“They are bound to secrecy, and that would include you,” he noted.
And while most of us might still be scratching our heads at his clear lack of geographical knowledge, Mr Chew replied in the simplest yet most effective way.
He said, “Congressman, first, I’m Singaporean.”
Well, ok. Not that effective if you don’t know the difference between China and Singapore, or if you think that Singapore is ruled by China.
TikTok’s Measures for Youths in the US
Besides that, Mr Chew was also questioned on how TikTok can affect youths, especially since some videos promote self-harm or violent behaviours.
In particular, Republican Representative Gus Bilirakis told Mr Chew that his “technology is leading to death”.
When responding to questions about the moderation of such content, Mr Chew revealed in his testimony that such issues were “personal for [him]” as he has two children.
He then brought up how “age-appropriate settings and controls” are available for younger users. TikTok even has a “separate experience” for US users under the age of 13.
In particular, this separate experience includes a “curated viewing experience”. For this, children are shown content that is vetted by Common Sense Network, a third-party expert.
Users under the age of 13 are also not allowed to post videos, write comments or message others on TikTok.
And that’s not all.
Those under 16 have private accounts by default and cannot send direct messages, while live streams on TikTok can only be hosted by those 18 years old or older.
The new default daily time limit for teenagers under 18 is also set at 60 minutes.
With regards to moderation, Mr Chew revealed that TikTok has 40,000 moderators who are responsible for “[tracking] harmful content” on the platform.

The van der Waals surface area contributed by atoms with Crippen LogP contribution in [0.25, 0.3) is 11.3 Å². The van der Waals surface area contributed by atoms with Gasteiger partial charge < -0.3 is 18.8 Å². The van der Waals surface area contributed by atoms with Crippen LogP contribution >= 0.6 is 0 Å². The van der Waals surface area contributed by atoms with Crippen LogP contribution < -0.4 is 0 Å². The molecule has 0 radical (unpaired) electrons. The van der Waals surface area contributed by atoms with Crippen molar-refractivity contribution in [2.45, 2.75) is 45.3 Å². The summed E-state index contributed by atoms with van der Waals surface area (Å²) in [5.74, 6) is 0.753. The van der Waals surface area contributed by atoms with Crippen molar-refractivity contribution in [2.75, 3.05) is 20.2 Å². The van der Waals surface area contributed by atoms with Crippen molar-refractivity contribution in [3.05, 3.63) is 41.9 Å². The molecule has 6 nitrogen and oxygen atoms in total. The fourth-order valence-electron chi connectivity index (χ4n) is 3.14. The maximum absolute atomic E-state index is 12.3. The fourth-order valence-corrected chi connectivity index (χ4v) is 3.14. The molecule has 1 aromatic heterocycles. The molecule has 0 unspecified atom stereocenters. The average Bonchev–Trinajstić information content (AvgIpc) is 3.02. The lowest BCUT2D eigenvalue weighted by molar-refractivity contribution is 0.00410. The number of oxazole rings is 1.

An algorithm is also used to alert the platform to any material that is deemed controversial.
“I don’t think I can sit here and say that we are perfect in doing this. We do work very hard,” he reflected.
As for past reports claiming that Mr Chew’s eight-year-old child does not use TikTok, Mr Chew clarified that his child does not use TikTok because the under-13 experience is unavailable in Singapore.
However, he would allow his child to use the under-13 version of the app if they lived in the US.
Even Had to Explain that the App Can Access Home Wi-Fi if User Uses Wi-Fi to Watch TikTok
Yup, you didn’t just read a typo.
Someone actually asked if TikTok accesses one’s home network, and I’m sure even your grandparents have a better understanding of how Wi-Fi works.
And that person was none other than Republican Richard Hudson, who asked, “Mr Chew, does TikTok access the home Wi-Fi network?”
“Only if the user turns on the Wi-Fi. I’m sorry, I may not understand the question,” Mr Chew answered while looking puzzled.
“So if I have the TikTok app on my phone and my phone is on my home Wi-Fi network, does TikTok access that network?” Hudson added.
“It would have to…to access the network to get connections to the internet, if that’s the question,” Chew responded.
Following that, Hudson questioned if TikTok would be able to access other devices that are connected to the same home Wi-Fi network.
Basically, he was asking if you can see what your mother’s doing with her phone while you access TikTok.
I’m sure most of us would be able to answer that question, even if we’re not trained in tech.
To that question, Chew responded with, “Congressman, we do not do anything that is beyond any industry norms. I believe the answer to your question is no. It could be technical. Let me get back to you.”
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And that’s not all.
Buddy Carter, also from the Republican party, also questioned if TikTok uses the camera on users’ phones to decide “whether the content that elicits a pupil dilation should be amplified by the algorithm”.
Mr Chew replied by saying that the only time when TikTok collects such data is when a user uses filters, such as those that cause sunglasses to pop up on your face.
Otherwise, it does not collect any data that could identify users, such as information related to one’s body, face or voice.
“We need to know where your eyes are,” Chew explained when speaking about the filters.
On the other hand, Carter responded with, “Why do you need to know where the eyes are if you’re not seeing if they are dilated?”
Well, maybe because the filter needs to know where the sunglasses go unless you want sunglasses on your nostrils…?
Regarding the data collected when users use filters, Mr Chew added that such data is stored on users’ own local devices and is deleted after use.
He then re-emphasised that TikTok does not collect any body, face or voice data of its users.